PrEP 101: PrEP Myths

There are many myths and misconceptions around PrEP. Let’s address two of the largest ones.

PrEP will Lead to Riskier Sex

A common assumption about PrEP use is that those on the medication, perceiving their HIV risk to be lower because of the drug, will become less diligent about condom use and will have more sexual partners. These theories are known as behavioural disinhibition and risk compensation, and have been around since before PrEP even existed.

Several PrEP studies, which mimicked real world usage, addressed these concerns by looking at the changes in sexual behaviour of PrEP users. The iPrEX and IPERGAY studies found that there was actually a general trend towards fewer sexual partners amongst PrEP users, with no increase in “high-risk” sexual practices (and here). The PROUD study reported similar findings, with no significant increase in the number of sexual partners amongst PrEP users.

In terms of condom usage, the PROUD study, along with a trial conducted by the Centers for Disease Control, reported that instances of condomless intercourse either remained unchanged or decreased for PrEP users during the study period. While the majority of participants in the PROUD study reported a decrease in the number of condomless sexual encounters, there was a small subset of men who reported engaging in condomless sex with a larger number of sexual partners at one year of follow-up. This increase in the number of condomless sexual encounters, however, was not associated with a higher number of STI diagnoses. Both studies corroborated previous findings regarding the introduction of pharmaceutical prevention strategies.

To conclude, although increased data from real-world PrEP use will continue to inform our understanding of PrEP’s impact on sexual behaviour, there does not appear to be a clear link between PrEP use and an increase in sexual “risk-taking” amongst most PrEP users. Instead, those who choose to take PrEP are often already engaging in sexual behaviours that place them at a higher risk of HIV infection and PrEP simply provides them with additional protection or a more suitable HIV prevention method to serve their current sexual health needs.


PrEP Leads to Increases in STI Rates

While correct use of PrEP does decrease the risk of HIV infection, it does not protect against other common STIs such as gonorrhoea, syphilis or chlamydia; consistent and correct condom usage is still the best way to prevent these infections.

In addition to examining the efficacy and safety of PrEP, previous studies have also compared the number of STI diagnoses between PrEP users and those not taking PrEP to determine if there was a measurable increase in the number of bacterial STIs (syphilis, gonorrhoea, chlamydia) amongst those taking PrEP. Both the PROUD and IPERGAY studies reported no significant differences in the number of reported STIs between the two groups.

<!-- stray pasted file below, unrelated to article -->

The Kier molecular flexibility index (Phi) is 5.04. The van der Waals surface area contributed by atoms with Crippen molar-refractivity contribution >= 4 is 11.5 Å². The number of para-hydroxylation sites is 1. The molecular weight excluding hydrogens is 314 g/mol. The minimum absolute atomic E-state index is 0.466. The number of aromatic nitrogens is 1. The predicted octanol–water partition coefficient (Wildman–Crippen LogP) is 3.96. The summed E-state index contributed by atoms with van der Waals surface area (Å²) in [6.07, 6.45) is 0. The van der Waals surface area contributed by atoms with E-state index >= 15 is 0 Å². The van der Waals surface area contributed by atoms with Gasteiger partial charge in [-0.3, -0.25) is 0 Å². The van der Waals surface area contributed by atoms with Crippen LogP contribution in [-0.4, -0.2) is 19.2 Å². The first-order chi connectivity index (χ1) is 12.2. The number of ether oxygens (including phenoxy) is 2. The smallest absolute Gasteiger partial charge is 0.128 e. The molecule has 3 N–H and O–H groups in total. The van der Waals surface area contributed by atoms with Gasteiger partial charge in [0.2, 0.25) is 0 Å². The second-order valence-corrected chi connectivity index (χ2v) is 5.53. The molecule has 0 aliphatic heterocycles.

On the other hand, there have been some analyses which have reported an increase in the total number of STI diagnoses amongst PrEP users. With no control group of non-PrEP users to compare the data to, however, the significance of the data is limited and the increase in STIs cannot be attributed solely to the use of PrEP. Therefore, further research will need to be undertaken to truly establish whether or not increased PrEP use will lead to an increase in other STIs in the real world.

​In the meantime, PrEP does provide a unique opportunity as it relates to the prevention and control of STIs. Recommended monitoring and follow-up for PrEP users requires regular STI screening to assist in the early detection of STIs. When STIs are diagnosed early they can also be treated early, meaning there is less opportunity for them to be passed on to other sexual partners. Therefore, the increased frequency of testing amongst PrEP users can actually have a positive impact on STI rates, ensuring that those on PrEP are being diagnosed and treated early as opposed to carrying STIs for a longer period of time and unknowingly passing them onto their sexual partners.​

Finally, regardless of the challenges we face controlling STI rates, it does not change the fact that certain communities within Nova Scotia continue to experience high rates of new HIV infections. Nor does it change the fact that when PrEP is used as prescribed it is nearly 100% effective in preventing those infections. So, yes, we must address the potential impacts of expanded PrEP use on STI rates. However, concerns about STI rates are not a valid reason to withhold an effective prevention option that can prevent new – incurable – HIV infections.